COLUMBIA, SC – May 2, 2022– As session nears a close, a bill that would take away the right of local elected officials to pass policies that protect South Carolina children and teens from tobacco addiction has the potential to move quickly through the last days of session, as lawmakers receive continued pressure from Big Tobacco. The bill was introduced in 2019 and faced controversy last session after being fast-tracked in the Senate when the Senate Medical Affairs bypassed a public hearing -- preventing constituents and concerned parents from weighing in on the legislation.
The American Cancer Society Cancer Action Network (ACS CAN) and American Heart Association (AH) are warning on the dangerous ramifications of the bill that would leave children more vulnerable to tobacco addiction by removing the freedom of localities’ to act and thus limit future progress in reducing the abnormally high tobacco use, illness and death rate in the state for decades to come.
“Our state lawmakers, like our local councils, are elected to respond to their community’s needs. South Carolina has alarmingly high rates of tobacco-related illness and death due to high adult tobacco use compared to other states across the nation – and most recently higher than average youth tobacco use. With such a public health crisis on our hands, legislators should remember their duty and their promise to respond to their community’s most pressing needs and protect the health of the families they serve, not cower to pressure from Big Tobacco and silence the voices of concerned parents and local communities,” noted Beth Johnson, ACS CAN South Carolina Government Relations Director.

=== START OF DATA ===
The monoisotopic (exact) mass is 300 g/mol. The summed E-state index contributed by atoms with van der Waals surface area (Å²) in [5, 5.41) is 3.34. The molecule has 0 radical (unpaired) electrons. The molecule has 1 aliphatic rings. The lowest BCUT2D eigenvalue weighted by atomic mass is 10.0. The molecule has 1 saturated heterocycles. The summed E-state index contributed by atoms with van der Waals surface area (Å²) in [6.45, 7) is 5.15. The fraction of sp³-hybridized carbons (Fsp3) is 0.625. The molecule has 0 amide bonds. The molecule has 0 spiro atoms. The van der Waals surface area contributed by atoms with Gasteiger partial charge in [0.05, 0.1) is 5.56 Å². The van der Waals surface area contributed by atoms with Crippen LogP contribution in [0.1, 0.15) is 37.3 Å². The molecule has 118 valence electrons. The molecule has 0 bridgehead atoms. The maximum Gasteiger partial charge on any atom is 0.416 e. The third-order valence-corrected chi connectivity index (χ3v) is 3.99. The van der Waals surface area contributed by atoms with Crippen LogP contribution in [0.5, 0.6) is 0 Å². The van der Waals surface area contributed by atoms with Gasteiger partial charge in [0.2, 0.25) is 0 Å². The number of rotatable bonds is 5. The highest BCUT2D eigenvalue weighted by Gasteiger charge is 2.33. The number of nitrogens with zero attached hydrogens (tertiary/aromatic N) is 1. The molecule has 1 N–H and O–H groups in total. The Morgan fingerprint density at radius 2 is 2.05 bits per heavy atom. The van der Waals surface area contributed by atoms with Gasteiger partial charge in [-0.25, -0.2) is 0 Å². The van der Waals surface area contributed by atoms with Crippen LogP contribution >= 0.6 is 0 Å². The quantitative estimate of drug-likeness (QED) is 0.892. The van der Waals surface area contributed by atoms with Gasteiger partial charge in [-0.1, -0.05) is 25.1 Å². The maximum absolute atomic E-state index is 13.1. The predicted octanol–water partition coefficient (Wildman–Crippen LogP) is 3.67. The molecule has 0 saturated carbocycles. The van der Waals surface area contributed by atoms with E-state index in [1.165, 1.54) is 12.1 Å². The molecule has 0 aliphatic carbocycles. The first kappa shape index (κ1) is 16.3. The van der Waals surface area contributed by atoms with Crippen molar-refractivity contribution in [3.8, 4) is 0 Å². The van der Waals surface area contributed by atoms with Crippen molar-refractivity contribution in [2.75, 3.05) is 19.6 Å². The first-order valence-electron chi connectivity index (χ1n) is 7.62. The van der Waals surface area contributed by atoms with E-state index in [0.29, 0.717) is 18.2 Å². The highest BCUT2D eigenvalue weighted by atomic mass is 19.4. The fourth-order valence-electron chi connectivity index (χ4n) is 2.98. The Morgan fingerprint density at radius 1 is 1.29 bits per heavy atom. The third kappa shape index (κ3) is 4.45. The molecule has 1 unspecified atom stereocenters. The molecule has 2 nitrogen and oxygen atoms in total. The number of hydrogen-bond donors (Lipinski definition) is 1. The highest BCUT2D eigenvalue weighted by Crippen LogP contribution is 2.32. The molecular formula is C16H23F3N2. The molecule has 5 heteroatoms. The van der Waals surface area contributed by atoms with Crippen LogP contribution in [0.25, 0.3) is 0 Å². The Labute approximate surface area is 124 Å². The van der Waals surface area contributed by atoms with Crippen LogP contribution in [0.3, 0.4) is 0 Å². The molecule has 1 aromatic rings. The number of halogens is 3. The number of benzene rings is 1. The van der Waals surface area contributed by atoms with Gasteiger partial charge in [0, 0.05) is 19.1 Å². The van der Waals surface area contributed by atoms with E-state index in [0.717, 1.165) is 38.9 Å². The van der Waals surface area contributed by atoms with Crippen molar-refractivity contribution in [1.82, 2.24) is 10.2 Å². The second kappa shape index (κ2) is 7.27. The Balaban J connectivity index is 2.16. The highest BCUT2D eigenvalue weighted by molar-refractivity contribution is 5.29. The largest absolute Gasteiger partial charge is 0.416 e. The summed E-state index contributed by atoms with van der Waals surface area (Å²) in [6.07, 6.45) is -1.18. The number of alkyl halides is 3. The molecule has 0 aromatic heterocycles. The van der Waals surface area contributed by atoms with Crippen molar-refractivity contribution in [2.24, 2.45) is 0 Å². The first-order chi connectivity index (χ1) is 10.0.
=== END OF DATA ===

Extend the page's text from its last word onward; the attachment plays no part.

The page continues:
Preemption laws are a decades-long tactic by the tobacco industry to remove the power of localities to pass policies that hurt their bottom line by preemptively removing the power of cities and counties to enact laws that do so. When states block communities from passing their own laws, it can hurt the health and well-being of families, friends and neighbors.
“This is a special interest bill that does absolutely nothing for everyday people with everyday concerns,” shared Yarley Steedly, AHA Government Relations Director. “South Carolinians are not asking for this bill – tobacco companies are.”
The youth tobacco rate remains at its highest level in 20 years, driven by the aggressive use of flavored tobacco products to target kids. South Carolina youth are using tobacco products on average more than their peers in neighboring states and across the country with the latest data showing 1 out or 4 high school students self-reporting e-cigarette use.
“We’re at a pivotal moment in the health of our state and far too much is at stake if state lawmakers take away the freedom for all localities to do so too.”